October 8, 2009
"I will not sign [health care legislation] if it adds one dime to the deficit-now or in the future. Period....The plan I'm proposing will cost around $900 billion over ten years."
- President Obama, address to Joint Session of Congress
While President Obama has promised that health "reform" legislation will cost fewer than $900 billion, Congressional Budget Office (CBO) estimates reveal that House Democrats' government takeover of health care (H.R. 3200) would cost far more than that. A comparison of the CBO scores of H.R. 3200 and Senate Finance Committee Chairman Baucus' bill as amended reveals that the House bill spends far more than Obama's promised threshold, and the Senate bill breaks President Obama's tax pledge:
- The significantly lower subsidy levels in the Baucus package have caused many to complain that under his plan, families with incomes of approximately $70,000 could be required to spend up to 30 percent of their income-more than many families pay for their mortgage-on government-mandated health insurance premiums and co-payments. Despite the President's recent insistence that a mandate to purchase health insurance is not a tax increase, the non-partisan Joint Committee on Taxation has confirmed that the penalties for not purchasing "government-approved" coverage do represent higher taxes on middle-class families.
- Although the CBO recently estimated that the Baucus bill as amended would lower the deficit by $81 billion in its first ten years, this "deficit reduction" comes solely from an increase in payroll tax revenues on the middle class. Moreover, most of the new payroll tax revenues will eventually be paid out in the form of additional Social Security benefits, raising further questions about the Baucus bill's "deficit reduction" potential.
- While the Baucus bill defers a long-term reform for the Sustainable Growth Rate (SGR) mechanism for Medicare physician payments-the total cost of which stands at $285 billion over ten years, according to CBO-H.R. 3200 includes a long-term fix-but makes no attempt to pay for it.
- If Democrats decide not to spend more than one-quarter of the President's overall $900 billion spending cap on an SGR fix, Members may also question where future funding for a permanent solution to the SGR will come from. Will additional savings be taken out of Medicare over and above the $400-500 billion being contemplated in this round of "reform?" Will taxes be raised to increase Medicare reimbursements to doctors? Or will Democrats choose additional deficit spending in the future even though President Obama has pledged that his plan will not add "one dime" to the nation's budget deficits?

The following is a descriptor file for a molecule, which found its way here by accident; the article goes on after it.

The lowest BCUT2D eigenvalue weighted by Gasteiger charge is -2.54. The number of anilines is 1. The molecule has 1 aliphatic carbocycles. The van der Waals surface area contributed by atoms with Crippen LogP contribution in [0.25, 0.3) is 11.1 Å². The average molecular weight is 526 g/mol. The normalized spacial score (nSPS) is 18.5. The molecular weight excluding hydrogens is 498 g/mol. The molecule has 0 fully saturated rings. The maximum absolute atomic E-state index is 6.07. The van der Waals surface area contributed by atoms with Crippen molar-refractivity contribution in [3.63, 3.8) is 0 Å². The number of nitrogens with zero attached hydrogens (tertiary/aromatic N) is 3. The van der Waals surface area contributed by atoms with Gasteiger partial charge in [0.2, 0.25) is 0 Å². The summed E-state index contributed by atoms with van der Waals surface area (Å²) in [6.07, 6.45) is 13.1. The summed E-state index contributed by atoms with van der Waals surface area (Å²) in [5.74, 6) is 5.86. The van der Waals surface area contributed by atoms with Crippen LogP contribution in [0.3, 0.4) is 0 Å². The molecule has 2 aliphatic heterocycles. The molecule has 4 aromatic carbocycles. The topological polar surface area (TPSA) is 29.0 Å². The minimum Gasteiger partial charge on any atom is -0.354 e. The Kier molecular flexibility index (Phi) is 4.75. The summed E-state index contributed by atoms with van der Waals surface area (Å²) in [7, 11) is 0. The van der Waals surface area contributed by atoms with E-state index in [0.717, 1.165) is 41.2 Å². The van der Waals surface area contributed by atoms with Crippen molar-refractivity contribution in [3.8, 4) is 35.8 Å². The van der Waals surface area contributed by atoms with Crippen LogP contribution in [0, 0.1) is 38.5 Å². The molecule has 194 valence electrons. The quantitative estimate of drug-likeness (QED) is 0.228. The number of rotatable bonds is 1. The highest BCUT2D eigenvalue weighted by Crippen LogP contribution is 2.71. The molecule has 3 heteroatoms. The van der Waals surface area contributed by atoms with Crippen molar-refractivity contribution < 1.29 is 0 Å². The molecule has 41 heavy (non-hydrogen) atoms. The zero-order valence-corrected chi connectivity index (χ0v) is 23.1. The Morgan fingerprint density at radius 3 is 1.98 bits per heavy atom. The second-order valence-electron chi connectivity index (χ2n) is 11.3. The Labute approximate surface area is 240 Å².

- H.R. 3200, unlike the Baucus bill, also includes nearly $100 billion in spending CBO would be ordered to ignore. Section 164(d)(1)(C)(ii) of the bill directs that a new $10 billion reinsurance program "shall not be taken into account" for budgetary scoring purposes. Likewise, Section 2002(b)(3) of the bill directs that nearly $90 billion in mandatory spending on a new Public Health Investment Fund should not be counted at all for budgetary purposes.
- Between the $285 billion unpaid-for cost of reforming physician reimbursements, the nearly $100 billion in "phantom" new entitlements created, and the collective debt interest necessary to finance these unfunded obligations, the House Democrat legislation contains approximately a half-trillion dollars in additional deficit spending within the ten-year budget window-and CBO has already admitted that the long-term outlook for federal spending under the bill would be even worse.
Thus President Obama's parameters could yield deep fissures among Democrats by exposing their chief budgetary dilemma. Will Democrats use the multiple hundred-billion dollar budgetary gimmicks in H.R. 3200 in an attempt to mask the full cost of their government takeover of health care-and break the President's promises of budget neutrality and "only" $900 billion in new government spending? Or will they follow Chairman Baucus' framework, and force middle-income families to buy coverage they may not want and cannot afford-thus further breaking the President's "firm pledge" that no one with an income under $250,000 would face tax increases? Given these equally unpleasant choices, many may call for a long-overdue effort to find a new approach.
For additional information, contact:
The House Republican Conference Policy Office